SciFi Classics 50-movie Pack, Disc 6

Two of these count as “sci-fi” in B-movie forms. The other two caused me problems as a viewer, but very different problems.

The Lost Jungle, 1934, b&w, David Howard and Armand Schaefer (dir.), Clyde Beatty. 1:08

This is the “feature version” of a serial with the same name, which ran roughly four hours total. Maybe the four-hour version had a more coherent plot. The short version is mostly wild animal “training” and capture, with a pathetic jungle-rescue plot added. Here’s the problem: Clyde Beatty may have been the “good” animal trainer, as opposed to a vicious underling portrayed in the movie, but we’re still talking about removing proud predators from their native environments, “training” them with whips and other methods, and putting them on display. I’m no PETA person, but I am an HSUS member and I couldn’t watch the movie without some disdain and discomfort. Different times, I guess. Otherwise, weakly acted and an erratic plot. $0.

Mesa of Lost Women, 1953, b&w, Ron Ormand and Herbert Tevos (dir.), Jackie Coogan, Lyle Talbot (narration). 1:10 [1:09].

Mad scientist creating giant immortal women and stunted little men—oh, and giant spiders as a byproduct—within a remote Mexican mesa. Thrills! Chills! Really absurd plot and endless guitar strumming! Exotic dances! Portentous narration! A mess, but an amusing mess. Sometimes-damaged print. $0.50.

Assignment Outer Space, 1960, color, Antonio Margheriti (dir.), Rik Von Nutter, Gabriella Farinon, David Montresor. 1:13

A newsman gets assigned to a space station whose commander doesn’t really want him there, and of course there’s an Earth-threatening emergency almost immediately (a derelict space ship that emits a sun-temperature field surrounding it for several thousand miles is about to enter Earth orbit and destroy all life—we do like to launch ambitious projects, don’t we?). Classic B sci-fi and of course there’s a female crew member who almost immediately falls deeply in love with the reporter. Maybe one reason they had trouble with the spaceships is that the meters are obviously audio distortion meters (no attempt to obscure or replace the labels: RMS Wow doesn’t have much to do with navigating a spaceship). Decent production values, somewhat faded color, nothing great but watchable. $1.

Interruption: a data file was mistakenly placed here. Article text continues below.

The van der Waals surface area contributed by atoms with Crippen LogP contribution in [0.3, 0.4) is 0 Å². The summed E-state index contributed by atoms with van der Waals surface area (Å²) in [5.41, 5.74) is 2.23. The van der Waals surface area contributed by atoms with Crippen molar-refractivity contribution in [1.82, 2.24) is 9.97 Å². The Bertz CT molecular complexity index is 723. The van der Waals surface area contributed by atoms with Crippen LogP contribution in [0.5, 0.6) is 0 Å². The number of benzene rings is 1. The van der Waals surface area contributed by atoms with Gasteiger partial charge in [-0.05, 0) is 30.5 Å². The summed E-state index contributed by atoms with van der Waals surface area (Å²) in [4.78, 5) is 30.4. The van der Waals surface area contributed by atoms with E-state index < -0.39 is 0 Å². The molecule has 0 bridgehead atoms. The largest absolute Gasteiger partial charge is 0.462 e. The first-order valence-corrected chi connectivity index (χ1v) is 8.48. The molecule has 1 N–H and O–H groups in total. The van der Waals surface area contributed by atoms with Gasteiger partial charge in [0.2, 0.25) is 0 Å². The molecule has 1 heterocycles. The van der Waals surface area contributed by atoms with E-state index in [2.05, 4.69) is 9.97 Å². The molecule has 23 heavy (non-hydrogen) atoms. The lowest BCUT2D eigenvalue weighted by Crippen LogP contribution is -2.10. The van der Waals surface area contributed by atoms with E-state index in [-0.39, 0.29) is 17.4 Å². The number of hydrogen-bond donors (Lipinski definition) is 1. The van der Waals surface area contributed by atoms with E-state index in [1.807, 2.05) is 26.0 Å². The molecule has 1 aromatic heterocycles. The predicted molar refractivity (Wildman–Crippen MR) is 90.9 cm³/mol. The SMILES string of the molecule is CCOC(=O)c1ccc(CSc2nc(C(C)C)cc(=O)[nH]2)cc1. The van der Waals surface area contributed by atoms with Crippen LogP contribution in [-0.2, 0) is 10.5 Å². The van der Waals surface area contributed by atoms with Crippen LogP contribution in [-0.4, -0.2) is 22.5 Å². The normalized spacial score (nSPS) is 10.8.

Laser Mission, 1990, color, BJ Davis (dir.), Brandon Lee, Debi A. Monahan, Ernest Borgnine, rated R. 1:24.

How do you get a 15-year-old movie with major stars on a cheap 50-movie pack? This one has to be in copyright. Yes, it is that Brandon Lee, Bruce Lee’s son—and how many Ernest Borgnines do you know? Excellent color, no signs of print damage, at least full VHS quality and maybe a little better, good production values. So what’s the problem? It’s meretricious tripe: A story about a mercenary who takes great delight in slaughtering as many “enemies” as he can, occasionally with martial arts moves but mostly with rapid-fire weaponry. And he’s the hero. There’s a “science” twist: a diamond about the size of a golf ball (introduced at a luncheon with maybe two security guards), with which an aging scientist (Borgnine) can, after the rock’s stolen, be coerced into building a “super laser weapon that creates atomic explosions” or something of the sort. The villains appear to be ex-Nazis in South America. I think. Debi Monahan (a looker, of course) is supposed to be the scientist’s daughter—which certainly seems believable as she whips out her thigh-mounted pistol and outshoots Lee. I could only watch it by treating the violence as cartoon violence: The body count was in the hundreds, usually for no apparent reason. I can’t recommend this one even as high camp. $0.

And there it is: The end of the first half. Look for the whole thing in a future issue of Cites & Insights (I would say “the next issue,” but it’s always possible that space problems will force it forward.)

Now, back to the TV movies…

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